6 Words That Make Your Resume Suck

This article is part of a series called How to Write a Resume. To start this series from the beginning, read the introduction.

I’ve used a few bad words in my life. S$it, you probably have too. But when the wrong words appear on your resume, it sucks.

These sucky words are not of the four-letter variety. These words are common. They are accepted. They litter the average resume with buzzword badness. Hiring managers can identify sucky words in seconds, leaving your resume work worthless.

Resume Writing Series:
  1. What is a Killer Resume?
  2. 10 Resume Do’s
  3. 10 Resume Sins
  4. Resume Anatomy
  5. 6 Sucky Resume Words
  6. 6 Resume Action Words
  7. 8 Resume Keywords
  8. 3 Resume Formats
  9. Free Resume Examples
  10. Free Resume Template

So how do you write a wicked resume without the suck? How do you turn the wrong words into right? To help you land the job interview, here’s how to spin the 6 sucky resume words into skills that sizzle.

1. Responsible For

My lips pucker and make sour sucking noises when I read “Responsible For” on a resume. Of course you’re responsible for something. But how many? How long? Who? What? When? Rather than waste the hiring manager’s time reading a vague list of responsibilities, be specific and use quantitative figures to back up your cited skills and accomplishments.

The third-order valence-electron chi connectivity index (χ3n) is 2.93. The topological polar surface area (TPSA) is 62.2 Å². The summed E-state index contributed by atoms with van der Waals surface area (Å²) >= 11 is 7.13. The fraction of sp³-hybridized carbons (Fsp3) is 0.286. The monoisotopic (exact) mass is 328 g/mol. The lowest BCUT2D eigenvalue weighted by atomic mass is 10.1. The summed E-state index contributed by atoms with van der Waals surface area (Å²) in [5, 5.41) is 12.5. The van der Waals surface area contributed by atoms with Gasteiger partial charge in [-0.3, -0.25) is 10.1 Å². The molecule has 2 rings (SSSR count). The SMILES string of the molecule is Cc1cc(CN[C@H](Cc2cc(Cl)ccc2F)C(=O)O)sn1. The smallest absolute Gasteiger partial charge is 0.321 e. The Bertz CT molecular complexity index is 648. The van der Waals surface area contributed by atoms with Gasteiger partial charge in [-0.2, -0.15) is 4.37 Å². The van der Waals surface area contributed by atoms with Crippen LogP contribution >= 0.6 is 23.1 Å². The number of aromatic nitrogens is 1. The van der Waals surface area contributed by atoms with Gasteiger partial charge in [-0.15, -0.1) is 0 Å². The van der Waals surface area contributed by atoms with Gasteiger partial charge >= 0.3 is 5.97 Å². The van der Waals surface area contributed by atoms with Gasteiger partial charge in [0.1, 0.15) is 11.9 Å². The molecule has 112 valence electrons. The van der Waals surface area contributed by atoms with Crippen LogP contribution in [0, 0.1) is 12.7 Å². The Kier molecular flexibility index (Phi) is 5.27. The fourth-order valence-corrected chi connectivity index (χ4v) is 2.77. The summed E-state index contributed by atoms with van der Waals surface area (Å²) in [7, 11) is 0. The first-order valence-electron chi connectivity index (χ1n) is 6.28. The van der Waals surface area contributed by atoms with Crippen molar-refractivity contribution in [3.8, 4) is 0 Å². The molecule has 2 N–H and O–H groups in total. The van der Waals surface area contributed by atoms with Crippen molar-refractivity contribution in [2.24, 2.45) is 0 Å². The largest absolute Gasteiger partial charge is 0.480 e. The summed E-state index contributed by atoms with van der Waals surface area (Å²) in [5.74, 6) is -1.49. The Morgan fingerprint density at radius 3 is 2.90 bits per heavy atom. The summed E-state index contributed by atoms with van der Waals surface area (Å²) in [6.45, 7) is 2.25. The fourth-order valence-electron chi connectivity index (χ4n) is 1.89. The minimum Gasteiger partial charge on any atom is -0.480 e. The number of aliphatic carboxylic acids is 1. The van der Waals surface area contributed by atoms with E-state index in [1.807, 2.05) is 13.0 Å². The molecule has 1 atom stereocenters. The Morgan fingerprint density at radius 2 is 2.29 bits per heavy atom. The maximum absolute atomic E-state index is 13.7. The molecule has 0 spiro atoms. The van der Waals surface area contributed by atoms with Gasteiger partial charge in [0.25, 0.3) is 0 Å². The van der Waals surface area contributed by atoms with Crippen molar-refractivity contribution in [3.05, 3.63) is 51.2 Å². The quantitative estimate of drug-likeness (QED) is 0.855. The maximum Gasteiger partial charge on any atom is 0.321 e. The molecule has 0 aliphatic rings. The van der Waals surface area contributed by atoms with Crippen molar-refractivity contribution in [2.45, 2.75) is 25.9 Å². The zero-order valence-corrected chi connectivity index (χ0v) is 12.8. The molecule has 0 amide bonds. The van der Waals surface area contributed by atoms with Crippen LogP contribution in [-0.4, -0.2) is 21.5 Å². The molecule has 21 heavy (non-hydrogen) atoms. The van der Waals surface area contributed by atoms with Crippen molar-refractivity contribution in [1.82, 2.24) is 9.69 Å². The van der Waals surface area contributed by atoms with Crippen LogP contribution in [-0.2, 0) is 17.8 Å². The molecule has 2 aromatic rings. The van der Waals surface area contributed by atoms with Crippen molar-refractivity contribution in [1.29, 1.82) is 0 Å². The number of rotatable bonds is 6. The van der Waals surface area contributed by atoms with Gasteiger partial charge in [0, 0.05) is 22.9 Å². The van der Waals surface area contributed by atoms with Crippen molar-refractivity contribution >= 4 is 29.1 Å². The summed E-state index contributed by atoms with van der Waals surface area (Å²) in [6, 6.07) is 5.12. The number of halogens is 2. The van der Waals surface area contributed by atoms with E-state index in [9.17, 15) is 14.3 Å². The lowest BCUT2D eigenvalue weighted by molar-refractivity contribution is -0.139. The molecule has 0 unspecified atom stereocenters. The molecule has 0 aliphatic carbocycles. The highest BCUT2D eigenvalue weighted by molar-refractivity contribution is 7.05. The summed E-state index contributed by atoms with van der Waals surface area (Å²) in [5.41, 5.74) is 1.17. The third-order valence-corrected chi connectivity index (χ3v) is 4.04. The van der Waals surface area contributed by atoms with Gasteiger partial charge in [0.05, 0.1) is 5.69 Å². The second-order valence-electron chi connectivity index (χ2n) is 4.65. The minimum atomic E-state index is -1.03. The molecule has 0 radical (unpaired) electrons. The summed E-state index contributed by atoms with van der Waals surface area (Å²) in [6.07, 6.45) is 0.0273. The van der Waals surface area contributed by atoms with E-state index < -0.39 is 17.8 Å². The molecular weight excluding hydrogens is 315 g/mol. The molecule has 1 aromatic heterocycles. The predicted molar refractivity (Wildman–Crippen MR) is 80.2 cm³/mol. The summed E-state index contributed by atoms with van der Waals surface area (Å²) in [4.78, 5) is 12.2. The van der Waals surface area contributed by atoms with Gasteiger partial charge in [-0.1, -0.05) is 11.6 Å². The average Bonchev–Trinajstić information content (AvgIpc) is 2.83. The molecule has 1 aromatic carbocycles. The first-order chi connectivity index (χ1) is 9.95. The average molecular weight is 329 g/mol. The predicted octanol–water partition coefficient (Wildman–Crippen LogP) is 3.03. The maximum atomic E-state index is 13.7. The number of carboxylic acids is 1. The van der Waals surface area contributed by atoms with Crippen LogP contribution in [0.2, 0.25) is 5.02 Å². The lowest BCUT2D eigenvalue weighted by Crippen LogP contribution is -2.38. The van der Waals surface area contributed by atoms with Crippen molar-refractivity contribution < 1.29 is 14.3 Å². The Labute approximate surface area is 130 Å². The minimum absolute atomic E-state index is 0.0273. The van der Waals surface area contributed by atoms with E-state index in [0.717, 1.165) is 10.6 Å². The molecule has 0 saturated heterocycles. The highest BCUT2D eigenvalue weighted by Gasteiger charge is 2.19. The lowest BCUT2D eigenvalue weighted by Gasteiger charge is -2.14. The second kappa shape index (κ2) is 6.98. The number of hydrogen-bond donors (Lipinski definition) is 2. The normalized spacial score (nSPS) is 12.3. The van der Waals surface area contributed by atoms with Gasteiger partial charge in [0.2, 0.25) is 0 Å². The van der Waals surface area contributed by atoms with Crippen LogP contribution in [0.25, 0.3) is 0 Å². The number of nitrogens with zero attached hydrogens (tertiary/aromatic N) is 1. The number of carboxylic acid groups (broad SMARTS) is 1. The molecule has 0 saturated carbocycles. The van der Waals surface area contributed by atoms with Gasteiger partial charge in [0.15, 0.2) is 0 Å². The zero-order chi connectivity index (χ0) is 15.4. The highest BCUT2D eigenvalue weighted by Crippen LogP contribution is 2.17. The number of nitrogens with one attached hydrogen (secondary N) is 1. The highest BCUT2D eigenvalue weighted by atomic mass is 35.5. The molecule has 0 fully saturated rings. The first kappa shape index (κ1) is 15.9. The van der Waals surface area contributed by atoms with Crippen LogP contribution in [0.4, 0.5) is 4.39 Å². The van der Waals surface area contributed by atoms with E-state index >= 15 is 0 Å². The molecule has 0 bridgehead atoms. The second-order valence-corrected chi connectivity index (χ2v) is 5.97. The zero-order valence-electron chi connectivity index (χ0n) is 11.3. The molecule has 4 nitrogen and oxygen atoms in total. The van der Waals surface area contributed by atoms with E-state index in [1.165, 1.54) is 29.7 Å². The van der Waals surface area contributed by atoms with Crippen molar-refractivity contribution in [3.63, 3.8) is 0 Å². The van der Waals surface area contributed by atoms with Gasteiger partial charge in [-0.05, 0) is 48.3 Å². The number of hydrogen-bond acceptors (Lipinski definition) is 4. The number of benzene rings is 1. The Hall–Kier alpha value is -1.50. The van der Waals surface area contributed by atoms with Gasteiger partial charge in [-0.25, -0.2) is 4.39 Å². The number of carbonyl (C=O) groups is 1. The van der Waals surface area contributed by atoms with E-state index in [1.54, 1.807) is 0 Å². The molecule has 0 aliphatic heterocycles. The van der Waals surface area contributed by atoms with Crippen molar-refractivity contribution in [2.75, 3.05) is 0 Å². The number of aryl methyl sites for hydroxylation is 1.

Employers want the numerical facts. Write percentages, dollar amounts, and numbers to best explain your accomplishments. Be specific to get the point across quickly. Prove you have the goods to get hired.

BAD

  • Responsible for writing user guides on deadline.

GOOD

  • Wrote six user guides for 15,000 users two weeks before deadline.

BAD

  • Responsible for production costs.

GOOD

  • Reduced production costs by 15 percent over three months.

The resume that avoids vague “responsibilities” and sticks to facts detailing figures, growth, reduced costs, number of people managed, budget size, sales, and revenue earned gets the job interview.

2. Experienced

Are you experienced? Sexy. Rather than cite Jimi Hendrix on your resume, pleeease just say what your experience entails. Saying you’re experienced at something and giving the facts on that experience are two very different approaches.

BAD

  • Experience programming in PHP.

GOOD

  • Programmed an online shopping cart for a Fortune 500 company in PHP.

Hiring managers want to know what experience, skills, and qualifications you offer. Do tell them without saying, “I am experienced.”

3. Excellent written communication skills

Yes, I realize this isn’t a single word but rather a phrase. This phrase must die. It’s on most resumes. Is it on yours?

BAD

  • I have excellent written communication skills.

GOOD

  • Wrote jargon-free online help documentation and reduced customer support calls by 50 percent.

If you’ve got writing skills, do say what you write and how you communicate. Are you writing email campaigns, marketing materials, or user documentation? Are you word smithing legal contracts, business plans, or proposing proposals? However you wrap your words, be sure to give the details.

4. Team Player

Are we playing baseball here? Unless you want to be benched with the other unemployed “team players” then get some hard facts behind your job pitch.

BAD

  • Team player working well in large and small groups.

GOOD

  • Worked with clients, software developers, technical writers, and interface designers to deliver financial reporting software three months before deadline.